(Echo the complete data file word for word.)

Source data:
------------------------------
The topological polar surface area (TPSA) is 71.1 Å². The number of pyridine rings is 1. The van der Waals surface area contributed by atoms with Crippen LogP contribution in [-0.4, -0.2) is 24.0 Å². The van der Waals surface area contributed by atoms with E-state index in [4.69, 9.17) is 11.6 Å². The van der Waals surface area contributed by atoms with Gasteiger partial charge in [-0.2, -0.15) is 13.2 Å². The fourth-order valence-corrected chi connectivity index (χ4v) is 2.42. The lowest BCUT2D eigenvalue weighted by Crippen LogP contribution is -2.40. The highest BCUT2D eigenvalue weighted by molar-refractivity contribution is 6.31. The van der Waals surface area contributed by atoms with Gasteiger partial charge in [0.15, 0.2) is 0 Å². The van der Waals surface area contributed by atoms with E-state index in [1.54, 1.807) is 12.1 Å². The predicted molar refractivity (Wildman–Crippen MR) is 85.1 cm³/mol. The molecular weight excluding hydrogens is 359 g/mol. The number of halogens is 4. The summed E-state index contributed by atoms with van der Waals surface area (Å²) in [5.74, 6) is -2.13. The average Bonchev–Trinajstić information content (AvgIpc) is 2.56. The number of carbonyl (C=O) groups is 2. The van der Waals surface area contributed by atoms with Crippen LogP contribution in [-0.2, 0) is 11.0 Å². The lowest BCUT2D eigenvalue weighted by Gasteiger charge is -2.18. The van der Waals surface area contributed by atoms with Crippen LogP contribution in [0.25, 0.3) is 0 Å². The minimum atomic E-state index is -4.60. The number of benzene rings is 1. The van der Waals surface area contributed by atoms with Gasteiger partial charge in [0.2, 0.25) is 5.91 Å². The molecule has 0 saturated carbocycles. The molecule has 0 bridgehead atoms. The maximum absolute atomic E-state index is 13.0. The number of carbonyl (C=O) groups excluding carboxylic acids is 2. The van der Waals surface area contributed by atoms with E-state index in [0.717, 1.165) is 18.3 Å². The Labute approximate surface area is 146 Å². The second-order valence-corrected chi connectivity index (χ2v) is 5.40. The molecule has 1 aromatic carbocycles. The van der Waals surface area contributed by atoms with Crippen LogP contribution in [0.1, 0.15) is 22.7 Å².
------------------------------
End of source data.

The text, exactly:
The topological polar surface area (TPSA) is 71.1 Å². The number of pyridine rings is 1. The van der Waals surface area contributed by atoms with Crippen LogP contribution in [-0.4, -0.2) is 24.0 Å². The van der Waals surface area contributed by atoms with E-state index in [4.69, 9.17) is 11.6 Å². The van der Waals surface area contributed by atoms with Gasteiger partial charge in [-0.2, -0.15) is 13.2 Å². The fourth-order valence-corrected chi connectivity index (χ4v) is 2.42. The lowest BCUT2D eigenvalue weighted by Crippen LogP contribution is -2.40. The highest BCUT2D eigenvalue weighted by molar-refractivity contribution is 6.31. The van der Waals surface area contributed by atoms with Gasteiger partial charge in [0.15, 0.2) is 0 Å². The van der Waals surface area contributed by atoms with E-state index in [1.54, 1.807) is 12.1 Å². The predicted molar refractivity (Wildman–Crippen MR) is 85.1 cm³/mol. The molecular weight excluding hydrogens is 359 g/mol. The number of halogens is 4. The summed E-state index contributed by atoms with van der Waals surface area (Å²) in [5.74, 6) is -2.13. The average Bonchev–Trinajstić information content (AvgIpc) is 2.56. The number of carbonyl (C=O) groups is 2. The van der Waals surface area contributed by atoms with Crippen LogP contribution in [-0.2, 0) is 11.0 Å². The lowest BCUT2D eigenvalue weighted by Gasteiger charge is -2.18. The van der Waals surface area contributed by atoms with Crippen LogP contribution in [0.25, 0.3) is 0 Å². The minimum atomic E-state index is -4.60. The number of benzene rings is 1. The van der Waals surface area contributed by atoms with Gasteiger partial charge in [0.2, 0.25) is 5.91 Å². The molecule has 0 saturated carbocycles. The molecule has 0 bridgehead atoms. The maximum absolute atomic E-state index is 13.0. The number of carbonyl (C=O) groups excluding carboxylic acids is 2. The van der Waals surface area contributed by atoms with E-state index in [0.717, 1.165) is 18.3 Å². The Labute approximate surface area is 146 Å². The second-order valence-corrected chi connectivity index (χ2v) is 5.40. The molecule has 1 aromatic carbocycles. The van der Waals surface area contributed by atoms with Crippen LogP contribution in [0.1, 0.15) is 22.7 Å².